Over the years our friendship has continued to grow. I participated in the memorial service for the second anniversary of her husband's death. I was with her as she navigated the process of receiving surgery at Hermano Pedro Hospital to repair a hernia. I have watched both her and her children grow and develop over the years. I have purchased her beautiful weaving regularly to help her provide for her family. I am privileged to call her friend.

Over the years I have gotten to know her neighbors, many of whom are also widows, and they have become my friends, too.

When Dick Rutgers and I visited in November, we were distressed to find how conditions had worsened in this area. Though they live in the middle of some of the most fertile fields in Guatemala, they own only the small plots of lands in which their corrugated tin houses sit. They struggle to keep their children in school, and unfortunately many of them, such as Samuel and his brother Josue have had to quit school before graduation to work in the fields to help support their their families. My heart continued to break, now more profoundly, for these are my friends.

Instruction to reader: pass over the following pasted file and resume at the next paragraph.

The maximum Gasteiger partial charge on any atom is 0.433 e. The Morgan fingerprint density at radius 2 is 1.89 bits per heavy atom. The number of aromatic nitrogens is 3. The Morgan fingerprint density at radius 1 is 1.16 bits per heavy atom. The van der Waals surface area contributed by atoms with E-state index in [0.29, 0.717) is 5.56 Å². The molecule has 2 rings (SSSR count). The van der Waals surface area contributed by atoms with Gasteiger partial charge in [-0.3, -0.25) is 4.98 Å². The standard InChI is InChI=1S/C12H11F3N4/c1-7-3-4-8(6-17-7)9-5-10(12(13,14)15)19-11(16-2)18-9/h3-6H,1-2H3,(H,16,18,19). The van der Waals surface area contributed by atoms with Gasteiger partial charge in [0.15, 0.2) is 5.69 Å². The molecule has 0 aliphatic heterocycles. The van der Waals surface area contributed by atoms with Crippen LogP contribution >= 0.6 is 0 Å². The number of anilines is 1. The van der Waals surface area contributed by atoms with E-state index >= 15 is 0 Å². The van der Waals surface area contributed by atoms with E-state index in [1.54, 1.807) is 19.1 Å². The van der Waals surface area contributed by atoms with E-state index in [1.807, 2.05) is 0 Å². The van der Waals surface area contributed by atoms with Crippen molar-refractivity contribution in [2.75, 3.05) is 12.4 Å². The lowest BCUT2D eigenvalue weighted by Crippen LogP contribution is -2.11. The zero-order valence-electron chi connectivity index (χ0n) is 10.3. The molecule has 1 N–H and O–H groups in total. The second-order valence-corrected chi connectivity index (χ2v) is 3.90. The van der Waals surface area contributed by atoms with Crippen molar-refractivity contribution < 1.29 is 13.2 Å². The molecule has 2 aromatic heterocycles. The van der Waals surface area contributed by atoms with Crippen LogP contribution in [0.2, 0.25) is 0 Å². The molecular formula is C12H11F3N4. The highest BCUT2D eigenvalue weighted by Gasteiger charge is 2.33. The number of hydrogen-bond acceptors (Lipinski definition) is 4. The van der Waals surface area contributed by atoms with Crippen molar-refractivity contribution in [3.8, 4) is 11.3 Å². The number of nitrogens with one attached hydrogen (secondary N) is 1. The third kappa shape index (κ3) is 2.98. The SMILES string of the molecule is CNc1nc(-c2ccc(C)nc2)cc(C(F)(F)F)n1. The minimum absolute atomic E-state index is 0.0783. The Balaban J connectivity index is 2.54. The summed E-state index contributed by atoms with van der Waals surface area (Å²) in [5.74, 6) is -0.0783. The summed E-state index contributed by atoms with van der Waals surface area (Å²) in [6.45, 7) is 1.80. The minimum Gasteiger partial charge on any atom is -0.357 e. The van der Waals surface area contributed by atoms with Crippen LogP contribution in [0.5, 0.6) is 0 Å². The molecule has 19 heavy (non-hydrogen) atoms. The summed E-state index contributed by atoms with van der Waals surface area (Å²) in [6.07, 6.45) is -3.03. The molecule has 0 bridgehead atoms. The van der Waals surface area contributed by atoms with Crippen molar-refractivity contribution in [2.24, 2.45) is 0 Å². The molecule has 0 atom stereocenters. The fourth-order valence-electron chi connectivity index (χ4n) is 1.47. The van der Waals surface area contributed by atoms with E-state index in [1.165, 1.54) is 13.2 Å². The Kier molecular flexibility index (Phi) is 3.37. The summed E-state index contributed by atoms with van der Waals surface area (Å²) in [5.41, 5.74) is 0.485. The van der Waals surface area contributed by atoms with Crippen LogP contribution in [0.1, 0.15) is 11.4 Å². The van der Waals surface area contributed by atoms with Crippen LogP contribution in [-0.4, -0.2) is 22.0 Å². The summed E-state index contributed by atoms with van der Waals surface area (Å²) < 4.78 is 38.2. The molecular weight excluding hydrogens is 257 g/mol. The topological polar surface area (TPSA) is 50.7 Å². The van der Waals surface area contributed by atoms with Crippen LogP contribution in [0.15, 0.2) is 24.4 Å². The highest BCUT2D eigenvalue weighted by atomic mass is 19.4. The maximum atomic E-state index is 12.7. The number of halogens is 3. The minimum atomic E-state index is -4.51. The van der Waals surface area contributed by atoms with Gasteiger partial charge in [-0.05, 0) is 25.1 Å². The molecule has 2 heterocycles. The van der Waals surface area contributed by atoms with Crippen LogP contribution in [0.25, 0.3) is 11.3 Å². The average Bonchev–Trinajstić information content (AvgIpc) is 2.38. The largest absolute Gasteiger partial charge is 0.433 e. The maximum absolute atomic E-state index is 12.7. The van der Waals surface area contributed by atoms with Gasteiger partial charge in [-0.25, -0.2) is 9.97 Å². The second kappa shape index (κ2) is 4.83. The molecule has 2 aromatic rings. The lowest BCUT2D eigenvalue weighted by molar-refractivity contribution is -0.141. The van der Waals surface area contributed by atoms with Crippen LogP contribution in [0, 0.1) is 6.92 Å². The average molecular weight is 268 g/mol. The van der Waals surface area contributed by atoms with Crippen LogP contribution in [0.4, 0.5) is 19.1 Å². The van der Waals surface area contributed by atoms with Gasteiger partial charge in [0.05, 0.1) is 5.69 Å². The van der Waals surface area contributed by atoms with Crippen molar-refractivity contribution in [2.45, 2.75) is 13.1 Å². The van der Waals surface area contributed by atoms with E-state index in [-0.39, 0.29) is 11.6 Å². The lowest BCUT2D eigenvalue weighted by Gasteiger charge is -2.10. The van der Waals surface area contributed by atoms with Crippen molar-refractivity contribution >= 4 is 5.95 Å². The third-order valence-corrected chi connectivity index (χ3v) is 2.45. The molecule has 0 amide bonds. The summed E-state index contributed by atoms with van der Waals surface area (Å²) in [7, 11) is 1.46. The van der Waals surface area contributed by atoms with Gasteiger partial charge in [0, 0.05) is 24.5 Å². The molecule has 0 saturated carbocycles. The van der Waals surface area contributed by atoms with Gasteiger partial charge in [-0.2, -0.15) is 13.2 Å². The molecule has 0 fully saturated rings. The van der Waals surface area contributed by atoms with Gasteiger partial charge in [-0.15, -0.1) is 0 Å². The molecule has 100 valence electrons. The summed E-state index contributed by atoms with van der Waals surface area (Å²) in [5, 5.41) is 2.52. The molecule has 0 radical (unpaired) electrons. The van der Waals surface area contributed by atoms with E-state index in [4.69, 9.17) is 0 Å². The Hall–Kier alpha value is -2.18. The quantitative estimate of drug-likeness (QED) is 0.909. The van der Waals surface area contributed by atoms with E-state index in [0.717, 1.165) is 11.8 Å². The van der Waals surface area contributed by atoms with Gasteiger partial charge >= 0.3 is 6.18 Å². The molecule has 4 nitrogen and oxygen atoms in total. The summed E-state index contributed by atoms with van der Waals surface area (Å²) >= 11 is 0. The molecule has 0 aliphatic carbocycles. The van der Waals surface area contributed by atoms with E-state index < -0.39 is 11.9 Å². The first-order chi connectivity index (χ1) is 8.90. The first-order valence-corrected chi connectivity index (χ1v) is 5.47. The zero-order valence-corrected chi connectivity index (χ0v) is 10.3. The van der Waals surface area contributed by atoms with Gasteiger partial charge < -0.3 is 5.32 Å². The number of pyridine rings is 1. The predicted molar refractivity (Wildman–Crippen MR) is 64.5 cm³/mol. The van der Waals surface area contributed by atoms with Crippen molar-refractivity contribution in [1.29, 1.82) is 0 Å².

Samuel & his brother Josue who we hope will help with our project
In talking with the ladies, I discovered that a ministry which had been helping them had discontinued bringing them food to supplement their meager earnings. While they have continued to provided school scholarships, it's pretty hard to concentrate on your studies when all you have had to eat is a watery soup brewed with herbs they have savaged from the hillsides.

Dick, some of his boys, and I went back Christmas Eve, bringing each of the widows' families a small chicken and some basic foodstuffs for their Christmas dinner. It was nothing compared to what most, even the poor, would be a eating that evening, but the rejoiced as if it was a feast.

I longed to do something more. Our ministry was pretty strapped financially at this time, and I wasn't sure what we could do. I knew, though, that I could pray. As I did, an idea took shape. I have friends who have been working in sustainable agriculture in Nicaragua. As part of their work, they have been helping the women develop "kitchen gardens" so they can supplement their diets with fresh vegetables and even some fruits. Would thus work in Tecpan?

You can see these women don't have land to make a normal garden.

Talking with Dick, he didn't think the women had enough land to make this worthwhile. I didn't know enough about even backyard gardening to make any helpful suggestions. While my desire to help these women didn't dimish, I had no real idea what to do. I couldn't get the idea of small gardens out of my mind and prayers thoguh. How could I interest my Omaha friends in this project when they were already committed in Nicaragua?